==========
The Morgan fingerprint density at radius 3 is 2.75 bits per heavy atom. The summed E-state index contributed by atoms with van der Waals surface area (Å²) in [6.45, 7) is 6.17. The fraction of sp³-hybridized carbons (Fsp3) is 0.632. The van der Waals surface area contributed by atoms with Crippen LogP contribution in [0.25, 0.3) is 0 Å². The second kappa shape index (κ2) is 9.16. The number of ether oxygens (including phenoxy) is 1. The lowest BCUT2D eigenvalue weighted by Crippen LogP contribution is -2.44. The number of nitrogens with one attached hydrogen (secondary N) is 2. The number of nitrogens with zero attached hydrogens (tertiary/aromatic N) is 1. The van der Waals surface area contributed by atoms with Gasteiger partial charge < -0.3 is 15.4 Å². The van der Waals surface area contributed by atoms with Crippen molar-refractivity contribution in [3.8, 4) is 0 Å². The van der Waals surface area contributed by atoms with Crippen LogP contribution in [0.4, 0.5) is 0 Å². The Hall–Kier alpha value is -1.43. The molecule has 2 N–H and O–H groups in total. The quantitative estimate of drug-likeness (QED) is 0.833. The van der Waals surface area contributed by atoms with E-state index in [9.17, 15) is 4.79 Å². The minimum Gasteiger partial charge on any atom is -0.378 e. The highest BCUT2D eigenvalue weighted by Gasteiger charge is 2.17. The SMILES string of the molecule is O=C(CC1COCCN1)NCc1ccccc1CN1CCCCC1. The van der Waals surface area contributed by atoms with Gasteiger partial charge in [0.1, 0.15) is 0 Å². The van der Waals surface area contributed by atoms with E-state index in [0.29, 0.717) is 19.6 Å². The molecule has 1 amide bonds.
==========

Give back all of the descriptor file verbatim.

The Morgan fingerprint density at radius 3 is 2.75 bits per heavy atom. The summed E-state index contributed by atoms with van der Waals surface area (Å²) in [6.45, 7) is 6.17. The fraction of sp³-hybridized carbons (Fsp3) is 0.632. The van der Waals surface area contributed by atoms with Crippen LogP contribution in [0.25, 0.3) is 0 Å². The second kappa shape index (κ2) is 9.16. The number of ether oxygens (including phenoxy) is 1. The lowest BCUT2D eigenvalue weighted by Crippen LogP contribution is -2.44. The number of nitrogens with one attached hydrogen (secondary N) is 2. The number of nitrogens with zero attached hydrogens (tertiary/aromatic N) is 1. The van der Waals surface area contributed by atoms with Gasteiger partial charge < -0.3 is 15.4 Å². The van der Waals surface area contributed by atoms with Crippen molar-refractivity contribution in [3.8, 4) is 0 Å². The van der Waals surface area contributed by atoms with Crippen LogP contribution in [0.4, 0.5) is 0 Å². The Hall–Kier alpha value is -1.43. The molecule has 2 N–H and O–H groups in total. The quantitative estimate of drug-likeness (QED) is 0.833. The van der Waals surface area contributed by atoms with E-state index in [9.17, 15) is 4.79 Å². The minimum Gasteiger partial charge on any atom is -0.378 e. The highest BCUT2D eigenvalue weighted by Gasteiger charge is 2.17. The SMILES string of the molecule is O=C(CC1COCCN1)NCc1ccccc1CN1CCCCC1. The van der Waals surface area contributed by atoms with Gasteiger partial charge in [0.1, 0.15) is 0 Å². The van der Waals surface area contributed by atoms with E-state index in [0.29, 0.717) is 19.6 Å². The molecule has 1 amide bonds.